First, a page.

Odysseus Is First American Spacecraft To Make Lunar Landing In 52 Years

Odysseus Is First American Spacecraft To Make Lunar Landing In 52 Years

A SpaceX Falcon 9 rocket lifts off from pad 39A at Kennedy Space Center in Cape Canaveral, Fla., early Thursday, Feb. 15, 2024. If all goes well, a touchdown attempt on the moon by Intuitive Machines' lunar lander would occur Feb. 22, after a day in lunar orbit. (AP Photo/John Raoux)

After a 52-year hiatus, the United States marked its return to the lunar surface, not with astronauts, but via the unprecedented success of an American robotic spacecraft. On Thursday, following a week in transit aboard a SpaceX rocket, the unmanned ‘Odysseus’ spacecraft attained a gentle lunar touchdown, heralding a new chapter in moon landings.

The Houston-based Intuitive Machines designed and managed the lander, making it the inaugural commercial spacecraft to achieve a lunar landing and the first American-made spacecraft to do so since the closure of NASA’s Apollo program in 1972.

In a post-landing statement at 5:23 p.m. CST, Stephen Altemus, president and CEO of Intuitive Machines, announced, “Houston, Odysseus has found its new home.” This announcement followed a 10-minute suspense-filled delay caused by communication difficulties. Upon receiving confirmation, Altemus declared, “Welcome to the moon.”

Named for the Greek hero from ‘The Odyssey,’ the Odysseus lander embarked upon its space voyage from NASA’s Kennedy Space Center in Florida atop the SpaceX Falcon 9 rocket last week. This spacecraft, known as Nova-C, is tasked with delivering cargo predominantly for NASA on its IM-1 mission. Operated from a Houston control center, the 14-foot-tall hexagonal craft is equipped with six legs.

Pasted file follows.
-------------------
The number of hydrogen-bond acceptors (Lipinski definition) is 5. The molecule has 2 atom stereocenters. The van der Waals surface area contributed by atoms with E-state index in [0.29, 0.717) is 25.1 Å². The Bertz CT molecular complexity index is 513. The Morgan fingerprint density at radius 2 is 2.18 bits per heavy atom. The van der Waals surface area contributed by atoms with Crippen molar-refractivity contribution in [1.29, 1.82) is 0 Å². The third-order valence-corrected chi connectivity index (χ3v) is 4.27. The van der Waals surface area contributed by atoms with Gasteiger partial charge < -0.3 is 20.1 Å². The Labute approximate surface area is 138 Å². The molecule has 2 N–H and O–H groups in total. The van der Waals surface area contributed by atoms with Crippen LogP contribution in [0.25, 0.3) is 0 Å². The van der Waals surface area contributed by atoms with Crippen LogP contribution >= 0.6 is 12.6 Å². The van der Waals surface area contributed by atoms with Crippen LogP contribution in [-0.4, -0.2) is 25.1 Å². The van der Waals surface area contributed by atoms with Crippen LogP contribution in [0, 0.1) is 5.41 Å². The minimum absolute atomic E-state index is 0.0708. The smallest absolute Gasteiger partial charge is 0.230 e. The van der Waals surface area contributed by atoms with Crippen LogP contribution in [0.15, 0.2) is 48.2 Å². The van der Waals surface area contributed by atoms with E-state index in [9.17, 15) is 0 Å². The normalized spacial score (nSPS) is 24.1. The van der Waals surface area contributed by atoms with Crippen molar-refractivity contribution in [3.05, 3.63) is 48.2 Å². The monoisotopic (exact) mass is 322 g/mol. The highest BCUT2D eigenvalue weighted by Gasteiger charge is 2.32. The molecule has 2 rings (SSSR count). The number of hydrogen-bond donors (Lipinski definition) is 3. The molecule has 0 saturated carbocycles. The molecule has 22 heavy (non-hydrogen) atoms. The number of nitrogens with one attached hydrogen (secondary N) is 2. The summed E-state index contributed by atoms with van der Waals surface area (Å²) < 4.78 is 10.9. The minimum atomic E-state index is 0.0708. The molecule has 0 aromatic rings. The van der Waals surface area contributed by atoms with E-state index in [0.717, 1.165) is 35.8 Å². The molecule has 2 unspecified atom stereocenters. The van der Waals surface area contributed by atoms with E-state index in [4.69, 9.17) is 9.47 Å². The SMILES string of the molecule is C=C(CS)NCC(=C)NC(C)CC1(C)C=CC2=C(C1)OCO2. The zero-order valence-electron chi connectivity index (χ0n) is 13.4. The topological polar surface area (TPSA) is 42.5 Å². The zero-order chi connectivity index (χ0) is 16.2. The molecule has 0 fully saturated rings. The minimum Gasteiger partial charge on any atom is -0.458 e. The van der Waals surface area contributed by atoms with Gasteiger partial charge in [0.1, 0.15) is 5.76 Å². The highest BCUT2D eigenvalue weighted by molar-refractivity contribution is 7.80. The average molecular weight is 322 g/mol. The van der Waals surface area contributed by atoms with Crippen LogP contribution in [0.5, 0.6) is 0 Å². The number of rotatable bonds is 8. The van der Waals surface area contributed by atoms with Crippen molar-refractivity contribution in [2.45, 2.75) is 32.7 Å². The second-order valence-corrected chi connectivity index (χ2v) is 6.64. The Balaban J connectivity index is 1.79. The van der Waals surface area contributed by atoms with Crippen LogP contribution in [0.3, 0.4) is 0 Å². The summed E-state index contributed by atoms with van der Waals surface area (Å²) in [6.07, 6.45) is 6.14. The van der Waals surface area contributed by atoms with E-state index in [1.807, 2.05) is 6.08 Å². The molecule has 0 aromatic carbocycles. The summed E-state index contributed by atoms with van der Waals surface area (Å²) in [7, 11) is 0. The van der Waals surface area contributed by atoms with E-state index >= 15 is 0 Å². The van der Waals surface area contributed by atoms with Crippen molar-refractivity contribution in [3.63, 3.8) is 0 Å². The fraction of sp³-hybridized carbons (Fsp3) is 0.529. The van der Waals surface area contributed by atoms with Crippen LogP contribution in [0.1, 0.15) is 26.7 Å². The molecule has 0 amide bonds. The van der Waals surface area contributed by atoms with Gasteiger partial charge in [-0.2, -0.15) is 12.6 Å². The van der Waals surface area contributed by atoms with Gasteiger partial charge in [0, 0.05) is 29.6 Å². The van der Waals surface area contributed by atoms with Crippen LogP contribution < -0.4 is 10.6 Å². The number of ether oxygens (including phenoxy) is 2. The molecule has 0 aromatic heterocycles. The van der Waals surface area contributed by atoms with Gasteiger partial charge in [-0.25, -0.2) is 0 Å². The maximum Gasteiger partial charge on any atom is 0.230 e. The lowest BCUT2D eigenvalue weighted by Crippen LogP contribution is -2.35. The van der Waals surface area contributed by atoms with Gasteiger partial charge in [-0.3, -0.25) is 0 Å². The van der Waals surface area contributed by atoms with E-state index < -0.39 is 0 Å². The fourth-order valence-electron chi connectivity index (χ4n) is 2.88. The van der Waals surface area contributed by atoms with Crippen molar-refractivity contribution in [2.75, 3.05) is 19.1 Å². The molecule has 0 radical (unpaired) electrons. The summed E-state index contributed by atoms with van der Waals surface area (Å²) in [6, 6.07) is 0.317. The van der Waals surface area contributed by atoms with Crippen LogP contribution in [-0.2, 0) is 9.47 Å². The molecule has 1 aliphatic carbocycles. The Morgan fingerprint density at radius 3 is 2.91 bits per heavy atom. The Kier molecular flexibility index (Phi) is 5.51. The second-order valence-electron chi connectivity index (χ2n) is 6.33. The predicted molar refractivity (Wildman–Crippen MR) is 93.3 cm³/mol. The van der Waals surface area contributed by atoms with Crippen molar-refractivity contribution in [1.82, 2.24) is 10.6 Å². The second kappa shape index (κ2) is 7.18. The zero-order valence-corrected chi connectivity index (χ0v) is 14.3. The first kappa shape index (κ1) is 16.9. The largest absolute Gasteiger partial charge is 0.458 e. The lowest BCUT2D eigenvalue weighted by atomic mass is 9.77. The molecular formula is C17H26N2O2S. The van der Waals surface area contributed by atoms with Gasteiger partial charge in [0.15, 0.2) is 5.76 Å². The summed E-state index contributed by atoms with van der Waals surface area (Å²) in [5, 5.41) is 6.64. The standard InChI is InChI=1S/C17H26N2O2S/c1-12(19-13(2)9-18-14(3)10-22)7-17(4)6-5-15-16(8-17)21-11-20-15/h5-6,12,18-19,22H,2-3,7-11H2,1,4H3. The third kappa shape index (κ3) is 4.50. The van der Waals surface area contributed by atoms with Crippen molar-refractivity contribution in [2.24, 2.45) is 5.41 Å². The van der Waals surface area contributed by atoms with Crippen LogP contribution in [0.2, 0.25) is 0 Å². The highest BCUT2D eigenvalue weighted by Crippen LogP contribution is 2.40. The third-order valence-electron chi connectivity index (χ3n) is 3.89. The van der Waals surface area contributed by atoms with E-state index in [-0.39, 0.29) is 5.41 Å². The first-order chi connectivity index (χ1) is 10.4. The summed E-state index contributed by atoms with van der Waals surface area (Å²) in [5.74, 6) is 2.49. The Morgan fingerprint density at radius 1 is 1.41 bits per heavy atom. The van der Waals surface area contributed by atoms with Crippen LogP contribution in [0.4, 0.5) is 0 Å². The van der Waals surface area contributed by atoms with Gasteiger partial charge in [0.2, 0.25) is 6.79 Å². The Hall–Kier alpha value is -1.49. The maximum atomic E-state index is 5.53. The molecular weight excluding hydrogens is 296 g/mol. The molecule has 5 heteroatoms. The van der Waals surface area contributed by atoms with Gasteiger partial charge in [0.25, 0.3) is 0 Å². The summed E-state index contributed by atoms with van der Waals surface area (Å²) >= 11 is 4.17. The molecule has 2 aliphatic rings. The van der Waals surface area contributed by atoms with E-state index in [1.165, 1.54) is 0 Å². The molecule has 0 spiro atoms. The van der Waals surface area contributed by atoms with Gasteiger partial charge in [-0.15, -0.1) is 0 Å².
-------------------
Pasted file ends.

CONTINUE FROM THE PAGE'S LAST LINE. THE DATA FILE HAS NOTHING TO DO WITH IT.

While Odysseus stands as a triumph, it wasn’t the first private endeavor aimed at the moon. Earlier in January, Astrobotic’s Peregrine lander, another commercial spacecraft, met with disaster, burning up in the Earth’s atmosphere shortly after its departure on a United Launch Alliance Vulcan rocket.

Intuitive Machines’ lander, Odysseus, experienced minor issues, such as brief communication delays, but none that endangered its mission. After detaching from the SpaceX rocket, the lander spent 48 minutes entering lunar orbit and confirming the readiness of its engine and throttle for a moon landing near the south polar region — a site of scientific curiosity due to potential water ice reserves.

NASA’s Commercial Lunar Payload Services (CLPS) program underscores this mission’s significance. With a $2.6 billion budget allocated for contracts through 2028, NASA aims to outsource scientific payloads to private companies for lunar delivery. The successful outcome of Intuitive Machines’ mission foreshadows subsequent collaborations with commercial entities on forthcoming space missions.

NASA endowed Intuitive Machines with $118 million to transport its scientific instruments to the moon, which will provide crucial data in anticipation of the Artemis program astronauts’ return to the lunar surface.

While NASA projected the Artemis II mission to launch astronauts for a lunar flyby by year’s end and a subsequent Artemis III moon landing, technical difficulties have imposed delays. Once rectified, NASA intends to direct missions toward the moon’s south pole to establish a permanent human outpost as a precursor to Mars expeditions.